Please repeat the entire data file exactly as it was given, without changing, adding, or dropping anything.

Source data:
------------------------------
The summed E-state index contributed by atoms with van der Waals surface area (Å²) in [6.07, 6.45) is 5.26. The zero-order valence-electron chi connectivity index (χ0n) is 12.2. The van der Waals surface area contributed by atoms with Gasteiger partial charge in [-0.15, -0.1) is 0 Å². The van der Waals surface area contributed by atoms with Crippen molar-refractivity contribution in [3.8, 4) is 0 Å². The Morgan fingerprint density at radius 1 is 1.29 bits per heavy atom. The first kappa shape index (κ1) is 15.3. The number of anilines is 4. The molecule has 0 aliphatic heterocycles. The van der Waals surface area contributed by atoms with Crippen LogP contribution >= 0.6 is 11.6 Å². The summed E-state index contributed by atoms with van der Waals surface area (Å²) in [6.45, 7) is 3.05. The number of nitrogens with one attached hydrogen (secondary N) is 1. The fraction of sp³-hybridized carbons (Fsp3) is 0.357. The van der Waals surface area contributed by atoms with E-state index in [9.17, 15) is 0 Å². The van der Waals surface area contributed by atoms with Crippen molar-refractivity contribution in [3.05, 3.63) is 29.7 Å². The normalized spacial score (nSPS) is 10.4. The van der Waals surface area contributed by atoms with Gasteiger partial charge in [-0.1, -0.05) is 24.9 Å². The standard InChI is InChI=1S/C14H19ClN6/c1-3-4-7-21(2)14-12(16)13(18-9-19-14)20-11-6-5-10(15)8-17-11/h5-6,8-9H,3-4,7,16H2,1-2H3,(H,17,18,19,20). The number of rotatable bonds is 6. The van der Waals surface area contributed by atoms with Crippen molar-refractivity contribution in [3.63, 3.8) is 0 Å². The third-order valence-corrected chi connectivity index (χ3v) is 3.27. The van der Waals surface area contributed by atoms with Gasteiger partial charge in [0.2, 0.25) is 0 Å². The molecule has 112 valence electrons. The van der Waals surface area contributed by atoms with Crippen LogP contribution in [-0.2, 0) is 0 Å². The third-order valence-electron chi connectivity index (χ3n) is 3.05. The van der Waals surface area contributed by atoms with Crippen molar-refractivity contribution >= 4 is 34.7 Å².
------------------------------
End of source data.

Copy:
The summed E-state index contributed by atoms with van der Waals surface area (Å²) in [6.07, 6.45) is 5.26. The zero-order valence-electron chi connectivity index (χ0n) is 12.2. The van der Waals surface area contributed by atoms with Gasteiger partial charge in [-0.15, -0.1) is 0 Å². The van der Waals surface area contributed by atoms with Crippen molar-refractivity contribution in [3.8, 4) is 0 Å². The Morgan fingerprint density at radius 1 is 1.29 bits per heavy atom. The first kappa shape index (κ1) is 15.3. The number of anilines is 4. The molecule has 0 aliphatic heterocycles. The van der Waals surface area contributed by atoms with Crippen LogP contribution >= 0.6 is 11.6 Å². The summed E-state index contributed by atoms with van der Waals surface area (Å²) in [6.45, 7) is 3.05. The number of nitrogens with one attached hydrogen (secondary N) is 1. The fraction of sp³-hybridized carbons (Fsp3) is 0.357. The van der Waals surface area contributed by atoms with E-state index in [9.17, 15) is 0 Å². The van der Waals surface area contributed by atoms with Crippen molar-refractivity contribution in [3.05, 3.63) is 29.7 Å². The normalized spacial score (nSPS) is 10.4. The van der Waals surface area contributed by atoms with Gasteiger partial charge in [-0.1, -0.05) is 24.9 Å². The standard InChI is InChI=1S/C14H19ClN6/c1-3-4-7-21(2)14-12(16)13(18-9-19-14)20-11-6-5-10(15)8-17-11/h5-6,8-9H,3-4,7,16H2,1-2H3,(H,17,18,19,20). The number of rotatable bonds is 6. The van der Waals surface area contributed by atoms with Crippen molar-refractivity contribution in [3.63, 3.8) is 0 Å². The third-order valence-corrected chi connectivity index (χ3v) is 3.27. The van der Waals surface area contributed by atoms with Gasteiger partial charge in [0.2, 0.25) is 0 Å². The molecule has 112 valence electrons. The van der Waals surface area contributed by atoms with Crippen LogP contribution in [-0.2, 0) is 0 Å². The third-order valence-electron chi connectivity index (χ3n) is 3.05. The van der Waals surface area contributed by atoms with Crippen molar-refractivity contribution >= 4 is 34.7 Å².